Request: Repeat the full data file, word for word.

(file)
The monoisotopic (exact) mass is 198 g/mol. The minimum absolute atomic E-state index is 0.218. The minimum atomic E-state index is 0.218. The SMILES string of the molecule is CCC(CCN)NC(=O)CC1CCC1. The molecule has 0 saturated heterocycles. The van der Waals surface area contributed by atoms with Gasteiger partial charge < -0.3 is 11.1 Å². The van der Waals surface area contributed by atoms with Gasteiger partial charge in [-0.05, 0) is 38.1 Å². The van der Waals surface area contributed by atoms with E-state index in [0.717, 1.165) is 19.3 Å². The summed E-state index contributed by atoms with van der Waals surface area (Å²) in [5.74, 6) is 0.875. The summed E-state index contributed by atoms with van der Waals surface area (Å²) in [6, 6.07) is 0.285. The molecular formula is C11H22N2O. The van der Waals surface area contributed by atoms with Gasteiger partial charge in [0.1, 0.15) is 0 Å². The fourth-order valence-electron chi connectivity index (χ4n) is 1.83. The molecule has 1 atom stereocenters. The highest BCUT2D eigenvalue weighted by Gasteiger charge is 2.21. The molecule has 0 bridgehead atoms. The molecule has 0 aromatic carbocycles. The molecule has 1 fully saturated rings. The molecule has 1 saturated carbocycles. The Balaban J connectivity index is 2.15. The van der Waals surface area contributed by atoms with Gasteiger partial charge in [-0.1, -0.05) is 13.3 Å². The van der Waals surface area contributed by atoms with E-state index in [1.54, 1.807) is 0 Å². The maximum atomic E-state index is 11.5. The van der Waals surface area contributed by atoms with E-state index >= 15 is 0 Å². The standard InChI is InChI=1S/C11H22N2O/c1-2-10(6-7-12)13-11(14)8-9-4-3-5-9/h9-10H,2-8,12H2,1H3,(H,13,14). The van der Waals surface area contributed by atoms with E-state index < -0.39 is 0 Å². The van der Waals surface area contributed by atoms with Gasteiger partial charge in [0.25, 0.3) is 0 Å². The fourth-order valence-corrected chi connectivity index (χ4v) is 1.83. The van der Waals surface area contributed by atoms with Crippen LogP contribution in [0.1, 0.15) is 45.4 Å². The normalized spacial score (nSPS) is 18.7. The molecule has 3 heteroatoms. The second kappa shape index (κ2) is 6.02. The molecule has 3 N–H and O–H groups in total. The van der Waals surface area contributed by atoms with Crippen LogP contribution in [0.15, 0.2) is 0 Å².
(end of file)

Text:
The monoisotopic (exact) mass is 198 g/mol. The minimum absolute atomic E-state index is 0.218. The minimum atomic E-state index is 0.218. The SMILES string of the molecule is CCC(CCN)NC(=O)CC1CCC1. The molecule has 0 saturated heterocycles. The van der Waals surface area contributed by atoms with Gasteiger partial charge < -0.3 is 11.1 Å². The van der Waals surface area contributed by atoms with Gasteiger partial charge in [-0.05, 0) is 38.1 Å². The van der Waals surface area contributed by atoms with E-state index in [0.717, 1.165) is 19.3 Å². The summed E-state index contributed by atoms with van der Waals surface area (Å²) in [5.74, 6) is 0.875. The summed E-state index contributed by atoms with van der Waals surface area (Å²) in [6, 6.07) is 0.285. The molecular formula is C11H22N2O. The van der Waals surface area contributed by atoms with Gasteiger partial charge in [0.1, 0.15) is 0 Å². The fourth-order valence-electron chi connectivity index (χ4n) is 1.83. The molecule has 1 atom stereocenters. The highest BCUT2D eigenvalue weighted by Gasteiger charge is 2.21. The molecule has 0 bridgehead atoms. The molecule has 0 aromatic carbocycles. The molecule has 1 fully saturated rings. The molecule has 1 saturated carbocycles. The Balaban J connectivity index is 2.15. The van der Waals surface area contributed by atoms with Gasteiger partial charge in [-0.1, -0.05) is 13.3 Å². The van der Waals surface area contributed by atoms with E-state index in [1.54, 1.807) is 0 Å². The maximum atomic E-state index is 11.5. The van der Waals surface area contributed by atoms with E-state index >= 15 is 0 Å². The standard InChI is InChI=1S/C11H22N2O/c1-2-10(6-7-12)13-11(14)8-9-4-3-5-9/h9-10H,2-8,12H2,1H3,(H,13,14). The van der Waals surface area contributed by atoms with E-state index < -0.39 is 0 Å². The van der Waals surface area contributed by atoms with Gasteiger partial charge in [0.25, 0.3) is 0 Å². The fourth-order valence-corrected chi connectivity index (χ4v) is 1.83. The van der Waals surface area contributed by atoms with Crippen LogP contribution in [0.1, 0.15) is 45.4 Å². The normalized spacial score (nSPS) is 18.7. The molecule has 3 heteroatoms. The second kappa shape index (κ2) is 6.02. The molecule has 3 N–H and O–H groups in total. The van der Waals surface area contributed by atoms with Crippen LogP contribution in [0.15, 0.2) is 0 Å².